The European Union foreign policy chief says banning Russian gas imports is not possible due to Hungary’s veto
EU foreign policy chief Josep Borrell has announced that introducing a member-wide ban on Russian gas imports has been ruled out because it would not be able to pass a unanimous vote due to Hungary’s position.
“A unanimous decision cannot be taken because there is one country, Hungary, which has said it will veto it,”The politician spoke in interview to Spanish newspaper COPE.
At the same time, Borrell seemed to acknowledge Budapest’s position, saying, “Giving up what you don’t have is easy,”Add to that, countries who are more dependent on Russian gas imports are currently in difficult situations.
Hungarian prime minister Viktor Orban, who recently won the re-election, said last week that Russian gas is his country’s only option, as the country is landlocked and wouldn’t be able to directly receive liquified gas from the US.
“It’s not about putting on a sweater at night, or turning down the heating a little or paying a bit more for gas, it’s about the fact that if there is no energy coming from Russia, Hungary will be left with no energy at all,”Orban.
Borell said that it was important for EU countries to become less dependent upon Russian energy. He argued, however, that Russia’s purchase of gas from Russia is not a great idea. “financing the war.” He did, however, admit that it’s impossible to cut a 55% dependence on Russian gas overnight, referring to the situation in Germany, where the Federation of German Industries President Siegfried Russwurm said on Thursday that the German industry would “collapse”If it was cut off from Russian gaz.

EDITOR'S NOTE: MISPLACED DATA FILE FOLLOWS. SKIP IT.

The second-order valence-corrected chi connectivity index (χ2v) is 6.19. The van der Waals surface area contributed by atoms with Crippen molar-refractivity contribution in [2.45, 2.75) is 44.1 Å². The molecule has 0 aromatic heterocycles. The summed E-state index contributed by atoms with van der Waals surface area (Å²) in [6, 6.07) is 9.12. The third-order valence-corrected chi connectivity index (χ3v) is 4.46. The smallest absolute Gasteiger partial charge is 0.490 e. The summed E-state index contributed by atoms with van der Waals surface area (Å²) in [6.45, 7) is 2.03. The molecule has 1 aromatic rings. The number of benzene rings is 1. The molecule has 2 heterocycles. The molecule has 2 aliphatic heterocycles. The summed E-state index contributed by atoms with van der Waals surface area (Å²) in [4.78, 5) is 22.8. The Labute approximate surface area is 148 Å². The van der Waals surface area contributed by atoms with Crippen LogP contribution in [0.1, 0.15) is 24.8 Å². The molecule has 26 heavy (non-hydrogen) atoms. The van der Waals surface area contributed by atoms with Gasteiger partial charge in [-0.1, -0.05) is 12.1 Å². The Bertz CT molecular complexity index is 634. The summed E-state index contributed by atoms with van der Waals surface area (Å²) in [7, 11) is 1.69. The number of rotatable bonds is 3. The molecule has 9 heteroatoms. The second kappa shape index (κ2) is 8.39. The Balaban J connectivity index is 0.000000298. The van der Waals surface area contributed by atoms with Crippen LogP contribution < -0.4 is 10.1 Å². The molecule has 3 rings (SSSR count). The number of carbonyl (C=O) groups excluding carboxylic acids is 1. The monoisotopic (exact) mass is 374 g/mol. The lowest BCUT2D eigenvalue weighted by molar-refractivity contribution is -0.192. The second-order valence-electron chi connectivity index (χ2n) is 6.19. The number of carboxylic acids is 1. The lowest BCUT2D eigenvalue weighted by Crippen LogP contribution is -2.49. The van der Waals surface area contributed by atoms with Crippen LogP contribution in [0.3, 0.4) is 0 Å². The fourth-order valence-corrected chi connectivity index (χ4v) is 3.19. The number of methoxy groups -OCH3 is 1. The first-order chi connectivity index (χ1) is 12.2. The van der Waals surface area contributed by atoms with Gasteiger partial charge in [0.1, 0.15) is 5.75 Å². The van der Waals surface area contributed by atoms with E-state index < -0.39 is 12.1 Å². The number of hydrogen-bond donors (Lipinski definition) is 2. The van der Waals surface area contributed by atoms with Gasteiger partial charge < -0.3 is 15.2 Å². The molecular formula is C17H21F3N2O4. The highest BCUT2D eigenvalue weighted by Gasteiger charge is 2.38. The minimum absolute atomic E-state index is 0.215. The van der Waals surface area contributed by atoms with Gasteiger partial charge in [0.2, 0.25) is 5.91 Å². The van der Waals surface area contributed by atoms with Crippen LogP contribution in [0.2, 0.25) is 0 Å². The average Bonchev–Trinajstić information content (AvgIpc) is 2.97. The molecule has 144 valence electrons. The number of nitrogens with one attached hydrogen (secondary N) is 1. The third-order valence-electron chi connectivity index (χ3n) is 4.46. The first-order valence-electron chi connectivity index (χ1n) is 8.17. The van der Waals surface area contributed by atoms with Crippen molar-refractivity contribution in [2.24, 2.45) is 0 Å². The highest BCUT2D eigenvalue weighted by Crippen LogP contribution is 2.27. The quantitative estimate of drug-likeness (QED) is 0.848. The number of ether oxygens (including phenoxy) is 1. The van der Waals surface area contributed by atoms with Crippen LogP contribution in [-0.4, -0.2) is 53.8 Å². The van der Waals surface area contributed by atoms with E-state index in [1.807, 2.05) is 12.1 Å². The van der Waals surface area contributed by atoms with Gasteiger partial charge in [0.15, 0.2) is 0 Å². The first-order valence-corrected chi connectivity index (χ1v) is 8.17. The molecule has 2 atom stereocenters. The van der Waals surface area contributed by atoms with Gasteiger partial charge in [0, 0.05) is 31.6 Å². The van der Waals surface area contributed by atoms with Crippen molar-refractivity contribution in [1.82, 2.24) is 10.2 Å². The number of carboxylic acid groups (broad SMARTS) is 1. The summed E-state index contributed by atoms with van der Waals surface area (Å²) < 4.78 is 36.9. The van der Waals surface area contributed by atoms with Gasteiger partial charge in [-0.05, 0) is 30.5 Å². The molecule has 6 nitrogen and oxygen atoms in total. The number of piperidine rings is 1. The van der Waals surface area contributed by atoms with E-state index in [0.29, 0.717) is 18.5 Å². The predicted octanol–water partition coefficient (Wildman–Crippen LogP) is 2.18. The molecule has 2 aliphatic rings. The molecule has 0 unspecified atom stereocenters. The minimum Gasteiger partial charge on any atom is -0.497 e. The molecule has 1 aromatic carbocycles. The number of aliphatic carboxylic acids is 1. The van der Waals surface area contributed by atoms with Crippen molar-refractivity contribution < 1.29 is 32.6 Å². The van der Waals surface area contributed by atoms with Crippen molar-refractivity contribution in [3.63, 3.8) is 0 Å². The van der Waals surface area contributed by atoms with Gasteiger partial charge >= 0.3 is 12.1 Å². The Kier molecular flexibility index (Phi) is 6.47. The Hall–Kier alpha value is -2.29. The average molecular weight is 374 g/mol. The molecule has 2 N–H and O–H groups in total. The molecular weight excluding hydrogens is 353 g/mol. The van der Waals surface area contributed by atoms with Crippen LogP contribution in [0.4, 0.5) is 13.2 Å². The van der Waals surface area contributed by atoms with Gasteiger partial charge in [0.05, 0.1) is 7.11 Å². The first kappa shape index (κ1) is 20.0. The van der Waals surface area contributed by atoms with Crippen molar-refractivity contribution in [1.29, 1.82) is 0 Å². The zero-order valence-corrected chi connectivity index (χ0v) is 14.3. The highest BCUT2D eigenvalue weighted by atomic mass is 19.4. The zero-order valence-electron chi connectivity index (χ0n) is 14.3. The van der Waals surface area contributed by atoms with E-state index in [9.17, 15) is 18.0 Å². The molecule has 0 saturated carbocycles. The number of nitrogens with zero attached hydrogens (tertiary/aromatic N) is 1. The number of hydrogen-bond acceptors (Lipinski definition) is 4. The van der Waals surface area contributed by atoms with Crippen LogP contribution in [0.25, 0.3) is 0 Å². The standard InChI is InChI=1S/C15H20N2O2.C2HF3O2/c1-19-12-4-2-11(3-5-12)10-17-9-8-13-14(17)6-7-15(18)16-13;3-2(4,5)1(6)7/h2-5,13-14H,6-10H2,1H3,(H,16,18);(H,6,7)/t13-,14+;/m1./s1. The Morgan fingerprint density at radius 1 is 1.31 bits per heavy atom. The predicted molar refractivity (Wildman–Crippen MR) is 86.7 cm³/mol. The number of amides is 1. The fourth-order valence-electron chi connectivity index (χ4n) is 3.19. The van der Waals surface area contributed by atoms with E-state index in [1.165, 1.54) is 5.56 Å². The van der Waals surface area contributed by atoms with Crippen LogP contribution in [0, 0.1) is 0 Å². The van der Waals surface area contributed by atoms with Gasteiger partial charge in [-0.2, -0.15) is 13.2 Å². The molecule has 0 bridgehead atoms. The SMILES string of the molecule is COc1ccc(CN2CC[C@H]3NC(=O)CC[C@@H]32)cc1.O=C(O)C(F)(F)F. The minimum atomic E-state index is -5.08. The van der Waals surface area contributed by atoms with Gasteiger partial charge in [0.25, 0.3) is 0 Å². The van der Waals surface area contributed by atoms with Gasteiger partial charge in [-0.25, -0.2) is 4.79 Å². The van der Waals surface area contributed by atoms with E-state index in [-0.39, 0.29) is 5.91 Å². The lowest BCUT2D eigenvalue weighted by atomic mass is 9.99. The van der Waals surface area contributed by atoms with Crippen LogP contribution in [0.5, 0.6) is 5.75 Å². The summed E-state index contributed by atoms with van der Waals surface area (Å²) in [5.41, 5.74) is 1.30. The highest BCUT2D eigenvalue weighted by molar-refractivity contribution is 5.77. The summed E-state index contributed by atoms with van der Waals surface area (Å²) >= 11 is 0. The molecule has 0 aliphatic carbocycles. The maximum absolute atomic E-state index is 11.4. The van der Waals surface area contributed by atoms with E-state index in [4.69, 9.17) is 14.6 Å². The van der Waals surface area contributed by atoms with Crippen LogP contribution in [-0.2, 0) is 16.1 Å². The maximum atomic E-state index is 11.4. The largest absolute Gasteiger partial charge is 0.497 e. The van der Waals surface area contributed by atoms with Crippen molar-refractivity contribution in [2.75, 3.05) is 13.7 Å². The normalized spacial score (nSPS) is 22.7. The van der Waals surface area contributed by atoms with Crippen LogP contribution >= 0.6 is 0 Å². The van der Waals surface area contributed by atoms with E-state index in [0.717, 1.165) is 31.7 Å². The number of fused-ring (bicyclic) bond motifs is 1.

Borrell, however, insists Europe should reduce its dependence on Russia’s oil and gas. Borrell suggests that oil be used as a starting point because it is simpler and has more. Russia supplies approximately 40% of the EU’s gas and about a third (or more) of its oil.
Lithuania was the first EU member to stop all Russian gas purchases on Saturday. Meanwhile, Poland announced that it will do its best to eliminate Russian oil and gas imports from the country by 2022.
Later in the interview, Borrell also marked the difficult situation the EU has found itself in, saying that, on the one hand, they want to help Ukraine, but on the other hand, they don’t want to intervene in the conflict and cause escalation, arguing that the EU is not a military alliance.
Also, he noted the resilience of the Russian ruble to international sanctions. “The ruble has shown a strong resistance capacity. Putin is insisting that gas be paid in rubles by Russians to preserve the currency. We’ll see what happens.”
Russian President Vladimir Putin signed last Thursday’s decree that states that had placed sanctions against Moscow must pay with rubles for Russian gas starting in April 1. The Kremlin has warned that refusing to do so would mean the end of gas supplies, which it won’t be giving away “free of charge.” Moscow insists that it was left with no choice but to switch to its national currency, as dollars and euros could be “taken away.”
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